| TV star Joe Swift, from BBC Gardeners' World, will be visiting pupils at Our Lady & St Joseph Primary School in Hackney, east London, next Tuesday to tell them about a project which is helping Burmese child refugees in Thailand grow their own food.
Organised by the Thai Children's Trust, the project is called the Mushroom House Project. Already the Hackney school has given £800 to pay for two mushroom sheds. Joe will talk to the children about mushrooms, how they grow and, in particular, the benefits of growing food at school. He will also visit the school allotment.
In the western border town of Mae Sot in Thailand over 700 Burmese refugees attend Hsa Thoo Lei School. Many of the Burmese migrant children have suffered hazardous crossings across the river that divides the countries and are extremely vulnerable to malnutrition.
The school's income is far below levels required to fund regular lunches and many children have no food during the school day. The Thai Children's Trust is raising funds for the school to provide some nutrition to these vulnerable young people.
The mushroom sheds will be built at Hsa Thoo Lei school. They will house pre-prepared spore bags. They are placed on racks in a hot and humid hut. Regularly tended, the spore bags produce mushrooms over a three month cycle. For most of this time there will be mushrooms available to supplement the diet of the children. Any spare will be sold.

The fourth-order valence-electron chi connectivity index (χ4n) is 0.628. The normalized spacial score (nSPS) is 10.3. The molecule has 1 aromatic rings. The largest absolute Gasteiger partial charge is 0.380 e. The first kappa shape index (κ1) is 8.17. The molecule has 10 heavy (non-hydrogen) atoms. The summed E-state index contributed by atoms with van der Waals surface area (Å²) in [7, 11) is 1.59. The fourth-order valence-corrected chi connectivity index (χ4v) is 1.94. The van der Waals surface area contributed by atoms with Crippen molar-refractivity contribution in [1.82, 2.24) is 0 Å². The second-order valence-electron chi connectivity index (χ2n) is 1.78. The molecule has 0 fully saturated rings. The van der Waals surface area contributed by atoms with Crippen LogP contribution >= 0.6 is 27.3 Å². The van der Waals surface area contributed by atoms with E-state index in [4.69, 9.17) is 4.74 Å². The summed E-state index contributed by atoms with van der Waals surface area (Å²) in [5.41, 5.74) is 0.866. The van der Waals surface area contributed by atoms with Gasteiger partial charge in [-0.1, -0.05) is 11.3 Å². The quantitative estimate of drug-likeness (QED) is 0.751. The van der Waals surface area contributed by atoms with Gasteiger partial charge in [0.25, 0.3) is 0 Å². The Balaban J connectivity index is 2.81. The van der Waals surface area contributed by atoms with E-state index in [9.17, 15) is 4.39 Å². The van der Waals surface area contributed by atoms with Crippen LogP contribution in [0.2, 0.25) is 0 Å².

"We are so grateful to the school community of Our Lady & St Joseph Primary School to start this project off with such a generous gesture. Just one shed at £400 will make a difference to an entire school and all its pupils." said Andrew Scadding, CEO of Thai Children's Trust based in the UK. "With Joe's green advice I hope we will spark keen interest in how schools can grow their own nutritious food and see what fun it can be. We hope, too, that we can encourage fundraising to help the Burmese refugees."
The Thai Children's Trust, which started in the resort of Pattaya, is now extending its work to support vulnerable and disadvantaged children across Thailand. The charity helps orphans, disabled children, children with HIV, tsunami survivors and street children - providing a home, an education and a future for almost 1,500 children, and reaching out to thousands more through health and nutrition projects. For more information see: http://www.thaichildrenstrust.org.uk/